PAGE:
Thanks! I have nothing to lose by being honest. I figure the more I just keep spilling the more the universe will direct me on the way home. I can take as many side streets as I like but I'm still going to have to come clean sometime, so why not now?
I spent most of today so far helping my recent long term gf move. Fortunately, she had also hired a moving company. For the past three years, we have lived together in a pretty small house (900 sq. ft.), but she already had a lot of stuff when we moved there. After three years, there's...more. It was fascinating to observe my codependent, rescuing impulses. She had not finished packing completely by the time the movers arrived and was feeling a lot of shame. I kept wanting to reassure her that it is just fine, it's no comment on her essential worth as a human being or whatever if she procrastinates and does things at the last minute. It's her style; it's just how she does things. But I have been working toward more of a balance for the past couple months and letting go of the bullshit "knight in shining armor" role, so instead I asked her some questions about where the shame was coming from? Which parental voice was it, her mother or her father? It opened up into an interesting conversation about poverty, hoarding, fear, the upheaval of moving and the whole idea of home and how we define ourselves through our stuff.
I noticed several times throughout the morning how many chances there were for me to take charge, solve a problem, direct the situation or otherwise make myself indispensable (haha) that I would just let go of. Not my problem. Not my role, not my place, not my job. It's good to notice, interesting to know I am moving on, fascinating to try to find a loving and compassionate balance that isn't obsessive, self-serving or based on the fear of not being loved.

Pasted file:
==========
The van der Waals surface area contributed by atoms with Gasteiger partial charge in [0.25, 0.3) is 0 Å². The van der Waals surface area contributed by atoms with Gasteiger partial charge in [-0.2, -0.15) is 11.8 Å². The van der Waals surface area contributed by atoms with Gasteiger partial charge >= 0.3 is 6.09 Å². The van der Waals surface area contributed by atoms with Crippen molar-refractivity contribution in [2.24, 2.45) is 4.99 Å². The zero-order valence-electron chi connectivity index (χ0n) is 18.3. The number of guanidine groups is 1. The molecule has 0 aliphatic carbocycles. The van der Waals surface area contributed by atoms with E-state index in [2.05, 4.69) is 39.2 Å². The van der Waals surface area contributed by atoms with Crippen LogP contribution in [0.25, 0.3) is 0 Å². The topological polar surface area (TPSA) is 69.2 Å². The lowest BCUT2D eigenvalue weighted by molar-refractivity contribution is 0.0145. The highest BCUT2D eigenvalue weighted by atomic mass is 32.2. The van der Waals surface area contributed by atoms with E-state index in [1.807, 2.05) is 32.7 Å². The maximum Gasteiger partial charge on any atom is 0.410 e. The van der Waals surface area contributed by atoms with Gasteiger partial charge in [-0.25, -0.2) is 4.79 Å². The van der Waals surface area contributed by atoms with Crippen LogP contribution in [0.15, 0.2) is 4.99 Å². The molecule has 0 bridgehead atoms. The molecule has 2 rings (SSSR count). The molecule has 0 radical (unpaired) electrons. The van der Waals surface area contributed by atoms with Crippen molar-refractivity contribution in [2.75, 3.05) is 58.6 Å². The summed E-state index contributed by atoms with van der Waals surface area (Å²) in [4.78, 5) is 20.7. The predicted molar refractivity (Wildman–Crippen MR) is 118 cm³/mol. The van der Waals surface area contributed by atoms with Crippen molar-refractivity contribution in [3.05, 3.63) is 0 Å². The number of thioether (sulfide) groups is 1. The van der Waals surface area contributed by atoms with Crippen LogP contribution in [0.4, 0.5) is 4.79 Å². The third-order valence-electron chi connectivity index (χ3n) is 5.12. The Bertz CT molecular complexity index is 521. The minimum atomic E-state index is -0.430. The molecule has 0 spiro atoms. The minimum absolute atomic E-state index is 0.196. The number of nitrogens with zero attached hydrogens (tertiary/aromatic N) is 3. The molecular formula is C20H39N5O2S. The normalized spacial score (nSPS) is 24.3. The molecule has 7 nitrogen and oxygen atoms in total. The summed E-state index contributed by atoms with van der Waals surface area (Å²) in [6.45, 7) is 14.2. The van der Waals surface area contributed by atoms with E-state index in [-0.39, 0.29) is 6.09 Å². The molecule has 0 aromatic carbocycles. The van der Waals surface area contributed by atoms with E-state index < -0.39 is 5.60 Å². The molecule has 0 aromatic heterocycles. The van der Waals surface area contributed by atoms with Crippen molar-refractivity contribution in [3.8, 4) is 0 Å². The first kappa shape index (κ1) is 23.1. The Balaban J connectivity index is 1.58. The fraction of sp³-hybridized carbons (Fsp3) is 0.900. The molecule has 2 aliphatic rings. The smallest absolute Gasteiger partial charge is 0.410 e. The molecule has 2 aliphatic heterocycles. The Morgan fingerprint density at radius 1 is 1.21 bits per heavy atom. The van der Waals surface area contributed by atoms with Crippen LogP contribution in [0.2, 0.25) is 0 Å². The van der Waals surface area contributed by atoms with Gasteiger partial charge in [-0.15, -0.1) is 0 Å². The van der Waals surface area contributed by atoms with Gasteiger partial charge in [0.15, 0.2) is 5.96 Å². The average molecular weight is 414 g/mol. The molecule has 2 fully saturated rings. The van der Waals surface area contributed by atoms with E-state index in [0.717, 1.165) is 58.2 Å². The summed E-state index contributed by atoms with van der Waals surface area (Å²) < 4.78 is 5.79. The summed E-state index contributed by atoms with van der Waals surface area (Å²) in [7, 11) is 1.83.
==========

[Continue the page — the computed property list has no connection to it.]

Helping a significant other move after one has recently separated is a trip. It could be a recipe for real trouble. No jinx, but it is going all right so far. The two of us still have no idea precisely what sort of relationship we are going to have with each other, but we're in an okay period right now of not forcing the issue. It makes me think there should be a modality of couples counseling that simply has the two people get way into some sort of real world project, like building something together, moving, working at a shelter, cleaning out a barn. Can two people work together and be a team? Can that energy end up being healing energy for all of the hurt feelings, resentments and jealousy? It seems like a lot of couples work already involves this mutual project orientation, but makes the mistake of making the project the relationship itself. I don't know about you, but I don't really want to be in a primary relationship that is all about processing being in the relationship. Ugh. It's like a closed system. It might work for some or for short periods of time, but it starts to feel crushingly sealed off to me after hardly any time at all. Is it not a death knell when a relationship starts to be entirely about itself?
Anyway, I'm enjoying writing here and I hope some have enjoyed as well. Commentary is always welcome and I look forward to getting to know others here.